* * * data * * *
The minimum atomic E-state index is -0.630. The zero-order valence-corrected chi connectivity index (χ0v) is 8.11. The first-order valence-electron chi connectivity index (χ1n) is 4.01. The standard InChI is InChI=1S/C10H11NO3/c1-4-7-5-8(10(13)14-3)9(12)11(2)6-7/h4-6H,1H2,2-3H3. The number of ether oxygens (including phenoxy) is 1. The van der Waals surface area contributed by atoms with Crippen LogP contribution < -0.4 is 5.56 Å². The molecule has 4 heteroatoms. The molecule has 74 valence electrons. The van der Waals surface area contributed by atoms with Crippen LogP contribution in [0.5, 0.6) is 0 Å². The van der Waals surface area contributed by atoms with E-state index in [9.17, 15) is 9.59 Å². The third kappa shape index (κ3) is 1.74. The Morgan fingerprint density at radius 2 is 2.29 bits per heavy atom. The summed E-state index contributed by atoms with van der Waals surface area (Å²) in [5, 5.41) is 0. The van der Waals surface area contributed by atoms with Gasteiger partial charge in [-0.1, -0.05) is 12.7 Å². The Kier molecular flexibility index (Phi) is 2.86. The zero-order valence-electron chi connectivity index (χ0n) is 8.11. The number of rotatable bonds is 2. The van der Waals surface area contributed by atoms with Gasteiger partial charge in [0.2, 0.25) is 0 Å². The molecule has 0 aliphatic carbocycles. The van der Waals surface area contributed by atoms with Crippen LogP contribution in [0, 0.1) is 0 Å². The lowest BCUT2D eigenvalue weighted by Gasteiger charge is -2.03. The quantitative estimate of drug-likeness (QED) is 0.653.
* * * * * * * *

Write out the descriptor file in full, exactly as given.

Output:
The minimum atomic E-state index is -0.630. The zero-order valence-corrected chi connectivity index (χ0v) is 8.11. The first-order valence-electron chi connectivity index (χ1n) is 4.01. The standard InChI is InChI=1S/C10H11NO3/c1-4-7-5-8(10(13)14-3)9(12)11(2)6-7/h4-6H,1H2,2-3H3. The number of ether oxygens (including phenoxy) is 1. The van der Waals surface area contributed by atoms with Crippen LogP contribution < -0.4 is 5.56 Å². The molecule has 4 heteroatoms. The molecule has 74 valence electrons. The van der Waals surface area contributed by atoms with Crippen LogP contribution in [0.5, 0.6) is 0 Å². The van der Waals surface area contributed by atoms with E-state index in [9.17, 15) is 9.59 Å². The third kappa shape index (κ3) is 1.74. The Morgan fingerprint density at radius 2 is 2.29 bits per heavy atom. The summed E-state index contributed by atoms with van der Waals surface area (Å²) in [5, 5.41) is 0. The van der Waals surface area contributed by atoms with Gasteiger partial charge in [-0.1, -0.05) is 12.7 Å². The Kier molecular flexibility index (Phi) is 2.86. The zero-order valence-electron chi connectivity index (χ0n) is 8.11. The number of rotatable bonds is 2. The van der Waals surface area contributed by atoms with Gasteiger partial charge in [0.2, 0.25) is 0 Å². The molecule has 0 aliphatic carbocycles. The van der Waals surface area contributed by atoms with Crippen LogP contribution in [0, 0.1) is 0 Å². The lowest BCUT2D eigenvalue weighted by Gasteiger charge is -2.03. The quantitative estimate of drug-likeness (QED) is 0.653.